DEATH OF THE WALKMAN

Dr. Michael Petty
5.22.2019
6 minute read

Most of you probably remember the Sony Walkman, the first portable personal music player that made a massive market impact in the 80s. It ruled the market for over twenty years, evolving as the dominant technology at the time. Then suddenly, it was gone. In less than eighteen months, it lost almost all of its market share until it was finally pulled out of the market for something better aligned with evolving technology to meet the needs of the consumers.

The Rise and Fall of Walkman

Sony had surely given the Walkman a great deal of attention over the two decades of its market dominance. It evolved from a cigarette pack-sized cassette player to a waterproof, shock-resistant CD player, complete with an elastic armband to be conveniently used while exercising. Capitalizing on the mobile way music entertainment was delivered at the time, the Walkman was the technology of choice.

Who would have thought that the Walkman, which dominated its competition such as Panasonic, Philips, and other minor players for decades, would eventually fall due to unforeseen changes in and outside of its industry? How could a resource-rich company like Sony, with a history of innovative and high-quality products, allow itself to be so devastatingly blind-sided? And, for the billion  dollar question, how could Sony miss its rising competitor from a completely different industry, Apple’s iPod?

What Went Wrong

So if Sony did well in areas like innovation, sales, and marketing in developing the Walkman and considered internal and external competing forces, what went wrong must have been strategic planning and execution. Do you think so? Well, if you do, then you’re wrong. It was the lack of long-term environmental scanning, a critical tool in every strategic thinker’s toolbox.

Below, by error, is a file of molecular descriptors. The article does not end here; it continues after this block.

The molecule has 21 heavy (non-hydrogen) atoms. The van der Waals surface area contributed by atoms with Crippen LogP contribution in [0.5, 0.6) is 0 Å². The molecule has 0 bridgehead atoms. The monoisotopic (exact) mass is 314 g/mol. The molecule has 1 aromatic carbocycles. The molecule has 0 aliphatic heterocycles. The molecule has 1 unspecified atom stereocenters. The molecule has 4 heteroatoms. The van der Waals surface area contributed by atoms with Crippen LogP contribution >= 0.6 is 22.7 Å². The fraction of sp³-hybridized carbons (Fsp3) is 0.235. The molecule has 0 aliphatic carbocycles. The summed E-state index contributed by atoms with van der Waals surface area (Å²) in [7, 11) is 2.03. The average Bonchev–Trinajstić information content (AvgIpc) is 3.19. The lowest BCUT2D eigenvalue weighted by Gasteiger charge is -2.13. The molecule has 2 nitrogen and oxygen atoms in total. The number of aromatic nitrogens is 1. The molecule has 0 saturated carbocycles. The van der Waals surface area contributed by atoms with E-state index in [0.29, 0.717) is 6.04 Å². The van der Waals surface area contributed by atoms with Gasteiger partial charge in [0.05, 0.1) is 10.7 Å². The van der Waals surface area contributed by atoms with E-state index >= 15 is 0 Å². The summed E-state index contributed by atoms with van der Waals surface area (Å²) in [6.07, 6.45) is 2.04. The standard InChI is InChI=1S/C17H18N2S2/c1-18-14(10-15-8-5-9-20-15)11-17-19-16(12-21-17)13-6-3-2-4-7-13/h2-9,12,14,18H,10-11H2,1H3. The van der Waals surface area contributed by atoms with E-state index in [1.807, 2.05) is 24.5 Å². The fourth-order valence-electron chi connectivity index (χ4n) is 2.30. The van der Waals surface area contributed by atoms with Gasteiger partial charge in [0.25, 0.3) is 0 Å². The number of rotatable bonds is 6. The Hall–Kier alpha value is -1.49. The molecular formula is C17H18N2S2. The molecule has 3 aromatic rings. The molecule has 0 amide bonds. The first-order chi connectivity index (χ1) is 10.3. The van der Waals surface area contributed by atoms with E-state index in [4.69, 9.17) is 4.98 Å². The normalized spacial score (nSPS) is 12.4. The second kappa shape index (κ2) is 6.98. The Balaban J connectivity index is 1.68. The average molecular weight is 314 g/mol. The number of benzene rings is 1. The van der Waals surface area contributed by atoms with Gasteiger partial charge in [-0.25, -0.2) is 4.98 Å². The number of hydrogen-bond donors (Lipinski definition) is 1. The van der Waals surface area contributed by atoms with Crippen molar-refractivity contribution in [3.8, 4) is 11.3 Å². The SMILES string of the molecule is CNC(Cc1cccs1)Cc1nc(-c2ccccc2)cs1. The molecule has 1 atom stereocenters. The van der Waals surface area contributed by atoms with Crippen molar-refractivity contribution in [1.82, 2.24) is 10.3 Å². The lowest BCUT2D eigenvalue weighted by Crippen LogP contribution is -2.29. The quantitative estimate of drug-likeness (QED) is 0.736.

Should Sony have used this strategic tool, it could have seen the small changes that eventually created existential risk—risk that could arise not only from their industry’s head-to-head competition but also from other industries outside of their traditional arenas and purview. They could have avoided being a victim of an extra-industrial threat and could have taken advantage of their advances in technology, research, and execution to capitalize on what could have been.

What Could Have Been

With the proper implementation of long-term environmental scanning, Sony could have seen the shift in consumer interest and technology to digital. By seeing the clues early on, they could have made appropriate changes in their existing strategies to outplay Apple early on. After all, Sony had the momentum and market dominance; their customers were loyal and would have probably preferred a new Walkman versus something different.

So what could have been different? For starters, Sony’s decisions, actions, and ultimately results for long-term success could have been strategically better. They could have seen the signs early enough to think, plan, and act in order to continue its reign as the top choice in mobile music delivery. Who knows, we may have had a Sony Walkman phone in our pockets instead of iPods, iPhones or other market offerings that we have today.

Don’t ever think your company is exempted from the existential risk of competition from other markets or segments. In today’s stiff competition, you must be scanning the environment for changes and clues of change to better think and act for the future. If you don’t want your product/brand/company to suffer the same fate as Sony Walkman, give us a call today at Flagship Futures Group, and we’ll show you how your company can go the way of the iPod and not the Walkman.

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